We Are Not Powerless
This is not about Buffalo and it is about Buffalo. That’s because Buffalo (and so many more) is about each and every one of us. And I’m not sure I even know what to say. But since I am a White person, I know that my role is to speak to my people, so here goes.
I went to the grocery store today. The entire time I was there, I was acutely, painfully aware of how powerless I felt, how deeply my heart ached that I am constantly, actively and passively separated from being in true community with my neighbors because of the white supremacist culture we are all harmed by.
There are barriers to building those relationships everywhere we look, including inside ourselves. My heartache is always there, just freshly exposed by the most recent racist violence. These wounds we suffer cannot heal when they are reopened over and over again with new names of community members murdered and new locations of tragedy to tally in our national consciousness.
I also understand how essential it is that I use every ounce of my willpower and determination to ensure that anti-racist work continues and grows and that each and every one of us participates in dismantling white supremacy. And I honestly don’t know what to say to encourage more people to start and/or continue the self-work and community work that is needed. But I refuse to give up, so here I am, writing to each of you.
This work is both urgent and long-term, and while it is happening in many places, we need to keep going, to keep doing more. White supremacy culture influences everything we do, every institution and organization and government office and it fights back when challenged. And yet it must be challenged or it will continue to spread and grow and harm and kill. Do not imagine that “good people” will be spared from its effects — we are each already harmed and often blinded to that harm. Choose to see the harm so that you can choose to fight against it.
If you’re already feeling overwhelmed because you’re already fighting for something else, do not see this as an “extra” cause to take on. See it as a shift in the WAY you fight for justice, in whatever manner inspires and sustains you. If you’re focused on reproductive rights, do it in an anti-racist way. If you’re focused on environmental justice and combating climate change, do it in an anti-racist way. If you’re focused on educational equity, do it in an anti-racist way. If you’re focused on politics or criminal justice or housing or poverty or hunger or anything else you’re focused on, do it in an anti-racist way.
Do you know how? What barriers do you face to doing this work?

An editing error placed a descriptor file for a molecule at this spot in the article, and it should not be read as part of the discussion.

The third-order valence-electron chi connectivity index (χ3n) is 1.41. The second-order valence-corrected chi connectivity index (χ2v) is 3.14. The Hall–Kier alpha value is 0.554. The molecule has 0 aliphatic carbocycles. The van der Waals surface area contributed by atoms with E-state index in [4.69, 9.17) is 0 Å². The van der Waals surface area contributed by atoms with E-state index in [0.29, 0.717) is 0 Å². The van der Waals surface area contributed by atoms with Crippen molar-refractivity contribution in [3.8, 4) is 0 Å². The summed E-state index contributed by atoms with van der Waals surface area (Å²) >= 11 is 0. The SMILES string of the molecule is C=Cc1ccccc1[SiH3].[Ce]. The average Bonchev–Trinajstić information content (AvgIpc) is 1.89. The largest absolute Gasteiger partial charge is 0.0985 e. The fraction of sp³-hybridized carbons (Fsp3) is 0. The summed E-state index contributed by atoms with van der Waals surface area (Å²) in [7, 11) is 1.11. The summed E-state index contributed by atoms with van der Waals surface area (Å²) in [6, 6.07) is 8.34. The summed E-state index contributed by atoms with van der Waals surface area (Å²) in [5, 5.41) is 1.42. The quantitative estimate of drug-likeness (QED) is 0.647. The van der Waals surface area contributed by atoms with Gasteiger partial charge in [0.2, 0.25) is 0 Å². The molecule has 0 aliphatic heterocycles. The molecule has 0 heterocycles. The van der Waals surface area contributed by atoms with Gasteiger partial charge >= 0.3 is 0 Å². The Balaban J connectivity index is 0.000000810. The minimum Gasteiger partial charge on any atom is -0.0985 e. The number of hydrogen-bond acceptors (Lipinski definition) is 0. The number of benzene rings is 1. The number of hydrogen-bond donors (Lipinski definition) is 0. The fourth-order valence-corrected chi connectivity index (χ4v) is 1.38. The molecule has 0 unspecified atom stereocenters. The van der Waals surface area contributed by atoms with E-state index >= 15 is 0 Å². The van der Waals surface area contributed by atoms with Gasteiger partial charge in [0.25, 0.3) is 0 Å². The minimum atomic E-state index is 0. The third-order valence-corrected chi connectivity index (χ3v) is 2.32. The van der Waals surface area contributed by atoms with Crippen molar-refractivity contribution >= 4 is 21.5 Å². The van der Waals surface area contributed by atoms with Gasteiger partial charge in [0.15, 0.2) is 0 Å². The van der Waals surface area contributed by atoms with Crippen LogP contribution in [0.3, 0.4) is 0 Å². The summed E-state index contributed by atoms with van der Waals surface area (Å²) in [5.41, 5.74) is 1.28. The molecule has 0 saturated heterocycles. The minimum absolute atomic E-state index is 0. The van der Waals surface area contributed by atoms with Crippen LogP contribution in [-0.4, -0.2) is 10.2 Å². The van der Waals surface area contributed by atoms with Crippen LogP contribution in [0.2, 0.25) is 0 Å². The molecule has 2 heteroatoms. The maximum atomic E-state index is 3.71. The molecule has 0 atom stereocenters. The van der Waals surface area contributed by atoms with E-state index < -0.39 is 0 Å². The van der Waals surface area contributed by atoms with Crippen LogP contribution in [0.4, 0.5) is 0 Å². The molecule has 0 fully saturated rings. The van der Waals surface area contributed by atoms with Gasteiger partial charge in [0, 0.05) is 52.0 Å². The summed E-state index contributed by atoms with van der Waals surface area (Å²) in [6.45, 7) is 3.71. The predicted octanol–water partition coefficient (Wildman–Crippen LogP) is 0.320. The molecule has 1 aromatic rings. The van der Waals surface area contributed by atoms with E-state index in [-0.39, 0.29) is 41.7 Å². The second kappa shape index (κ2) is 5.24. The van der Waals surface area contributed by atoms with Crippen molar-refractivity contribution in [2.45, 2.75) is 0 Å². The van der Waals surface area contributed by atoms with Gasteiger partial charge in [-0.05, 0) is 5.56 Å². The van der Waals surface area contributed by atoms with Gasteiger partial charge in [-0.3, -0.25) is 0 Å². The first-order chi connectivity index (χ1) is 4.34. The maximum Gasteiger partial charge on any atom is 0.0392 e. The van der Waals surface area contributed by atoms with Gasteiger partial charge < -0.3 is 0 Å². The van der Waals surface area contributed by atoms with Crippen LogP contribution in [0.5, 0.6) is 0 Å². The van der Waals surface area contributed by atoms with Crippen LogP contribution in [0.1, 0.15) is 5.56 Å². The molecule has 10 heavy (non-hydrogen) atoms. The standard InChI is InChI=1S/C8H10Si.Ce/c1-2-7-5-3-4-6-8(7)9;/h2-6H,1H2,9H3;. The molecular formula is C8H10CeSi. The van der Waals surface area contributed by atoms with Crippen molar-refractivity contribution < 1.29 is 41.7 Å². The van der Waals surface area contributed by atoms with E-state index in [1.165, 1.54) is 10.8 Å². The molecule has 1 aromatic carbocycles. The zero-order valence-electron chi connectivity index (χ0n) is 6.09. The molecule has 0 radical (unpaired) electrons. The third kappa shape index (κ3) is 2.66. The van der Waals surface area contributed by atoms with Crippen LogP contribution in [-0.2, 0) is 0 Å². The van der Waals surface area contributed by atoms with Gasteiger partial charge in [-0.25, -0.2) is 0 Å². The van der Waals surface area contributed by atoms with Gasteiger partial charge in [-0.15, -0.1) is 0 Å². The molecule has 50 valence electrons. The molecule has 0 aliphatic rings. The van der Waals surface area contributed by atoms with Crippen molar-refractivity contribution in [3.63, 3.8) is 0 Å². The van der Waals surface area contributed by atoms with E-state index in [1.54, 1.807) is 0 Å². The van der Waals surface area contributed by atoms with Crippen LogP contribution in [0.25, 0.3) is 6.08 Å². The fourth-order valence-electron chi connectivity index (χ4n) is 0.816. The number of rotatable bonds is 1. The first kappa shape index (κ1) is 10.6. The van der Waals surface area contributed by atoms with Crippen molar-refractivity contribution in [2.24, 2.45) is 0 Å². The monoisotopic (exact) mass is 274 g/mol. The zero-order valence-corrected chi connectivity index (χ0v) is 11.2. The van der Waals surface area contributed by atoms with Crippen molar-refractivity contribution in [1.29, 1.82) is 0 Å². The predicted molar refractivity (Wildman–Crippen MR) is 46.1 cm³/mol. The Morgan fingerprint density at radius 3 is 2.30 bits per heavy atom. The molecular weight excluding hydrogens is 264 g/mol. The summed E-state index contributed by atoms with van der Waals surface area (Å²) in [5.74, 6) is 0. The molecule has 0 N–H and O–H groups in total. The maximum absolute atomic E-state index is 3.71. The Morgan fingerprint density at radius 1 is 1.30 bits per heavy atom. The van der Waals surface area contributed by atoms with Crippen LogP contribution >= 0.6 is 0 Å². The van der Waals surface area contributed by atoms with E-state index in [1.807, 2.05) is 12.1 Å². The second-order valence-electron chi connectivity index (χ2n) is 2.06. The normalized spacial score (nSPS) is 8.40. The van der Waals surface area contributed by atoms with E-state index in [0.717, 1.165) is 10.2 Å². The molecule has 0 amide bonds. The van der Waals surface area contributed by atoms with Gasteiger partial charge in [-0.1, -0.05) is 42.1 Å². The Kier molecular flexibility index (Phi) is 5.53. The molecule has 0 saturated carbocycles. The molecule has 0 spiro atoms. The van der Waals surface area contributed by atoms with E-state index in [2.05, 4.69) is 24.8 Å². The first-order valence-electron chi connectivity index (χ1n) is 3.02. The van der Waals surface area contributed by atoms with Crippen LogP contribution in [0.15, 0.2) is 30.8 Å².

Some oversimplified guidance for White people doing anti-racist work:
(1) Commit to the self-work for the rest of your life. Keep learning, keep apologizing, keep unlearning biases and assumptions, keep growing. Use self-care so you don’t burn out.
(2) Don’t do this work alone. Find others who will support you, help you grow, listen to your failures and struggles, and encourage you to keep going. If you don’t have a person like this in your life, contact me and I’ll be that person for you.
(3) Choose solidarity (doing with) over helping/supporting (doing for). Build relationships with the communities you want to work with in an inclusive way, following existing leadership and trusting people to know where they want to go.
(4) Wherever you are, show up in an anti-racist way and be open to adjusting as you earn the trust of those you are working with. Earn that trust every day in the way you show up, the way that you grow, the way that you listen.
Ok, here’s the hardest one (again, for White people):
(5) DO NOT exclude people who disagree with you or challenge your beliefs. Turning people away, excluding people and banishing them because they aren’t on an anti-racist path yet (or as “woke” as you) will always undermine our efforts. We must be welcoming to all because white supremacy will always make white people feel like they belong, even as it harms them.
Anti-racist efforts must be as inclusive as we want our communities and institutions and governments to be. We must model the solidarity and liberation of the world we are trying to create. As my dear friend Whitney taught me several years ago, do not allow your anti-racist work to send people towards racism. Bring them with you.
Listen. Amplify. Follow. In Solidarity.